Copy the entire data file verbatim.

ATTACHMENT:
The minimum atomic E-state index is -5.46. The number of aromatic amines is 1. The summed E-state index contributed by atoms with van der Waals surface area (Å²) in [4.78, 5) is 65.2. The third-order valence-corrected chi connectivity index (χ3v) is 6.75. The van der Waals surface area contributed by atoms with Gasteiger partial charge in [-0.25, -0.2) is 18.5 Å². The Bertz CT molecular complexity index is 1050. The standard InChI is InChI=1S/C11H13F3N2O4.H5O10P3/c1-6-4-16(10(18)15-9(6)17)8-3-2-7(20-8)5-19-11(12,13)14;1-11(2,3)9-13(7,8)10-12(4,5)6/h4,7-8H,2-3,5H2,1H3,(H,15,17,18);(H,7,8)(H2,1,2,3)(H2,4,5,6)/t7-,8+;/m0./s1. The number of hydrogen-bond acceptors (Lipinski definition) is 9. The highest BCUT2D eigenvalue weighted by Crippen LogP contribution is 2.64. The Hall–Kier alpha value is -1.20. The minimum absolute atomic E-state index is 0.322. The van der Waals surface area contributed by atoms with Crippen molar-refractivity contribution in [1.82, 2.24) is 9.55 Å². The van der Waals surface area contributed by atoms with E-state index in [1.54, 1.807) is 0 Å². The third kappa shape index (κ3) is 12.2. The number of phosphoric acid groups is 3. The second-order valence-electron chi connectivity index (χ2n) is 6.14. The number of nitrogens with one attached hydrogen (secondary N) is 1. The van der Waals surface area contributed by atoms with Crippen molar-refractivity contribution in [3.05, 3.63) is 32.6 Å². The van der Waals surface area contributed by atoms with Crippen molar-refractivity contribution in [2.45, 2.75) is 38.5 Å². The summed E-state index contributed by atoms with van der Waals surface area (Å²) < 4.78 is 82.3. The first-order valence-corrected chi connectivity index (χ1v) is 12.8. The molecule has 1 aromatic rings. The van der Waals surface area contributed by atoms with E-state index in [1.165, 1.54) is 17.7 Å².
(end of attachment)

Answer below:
The minimum atomic E-state index is -5.46. The number of aromatic amines is 1. The summed E-state index contributed by atoms with van der Waals surface area (Å²) in [4.78, 5) is 65.2. The third-order valence-corrected chi connectivity index (χ3v) is 6.75. The van der Waals surface area contributed by atoms with Gasteiger partial charge in [-0.25, -0.2) is 18.5 Å². The Bertz CT molecular complexity index is 1050. The standard InChI is InChI=1S/C11H13F3N2O4.H5O10P3/c1-6-4-16(10(18)15-9(6)17)8-3-2-7(20-8)5-19-11(12,13)14;1-11(2,3)9-13(7,8)10-12(4,5)6/h4,7-8H,2-3,5H2,1H3,(H,15,17,18);(H,7,8)(H2,1,2,3)(H2,4,5,6)/t7-,8+;/m0./s1. The number of hydrogen-bond acceptors (Lipinski definition) is 9. The highest BCUT2D eigenvalue weighted by Crippen LogP contribution is 2.64. The Hall–Kier alpha value is -1.20. The minimum absolute atomic E-state index is 0.322. The van der Waals surface area contributed by atoms with Crippen molar-refractivity contribution in [1.82, 2.24) is 9.55 Å². The van der Waals surface area contributed by atoms with E-state index in [1.54, 1.807) is 0 Å². The third kappa shape index (κ3) is 12.2. The number of phosphoric acid groups is 3. The second-order valence-electron chi connectivity index (χ2n) is 6.14. The number of nitrogens with one attached hydrogen (secondary N) is 1. The van der Waals surface area contributed by atoms with Crippen molar-refractivity contribution in [3.05, 3.63) is 32.6 Å². The van der Waals surface area contributed by atoms with Crippen molar-refractivity contribution in [2.45, 2.75) is 38.5 Å². The summed E-state index contributed by atoms with van der Waals surface area (Å²) < 4.78 is 82.3. The first-order valence-corrected chi connectivity index (χ1v) is 12.8. The molecule has 1 aromatic rings. The van der Waals surface area contributed by atoms with E-state index in [1.165, 1.54) is 17.7 Å².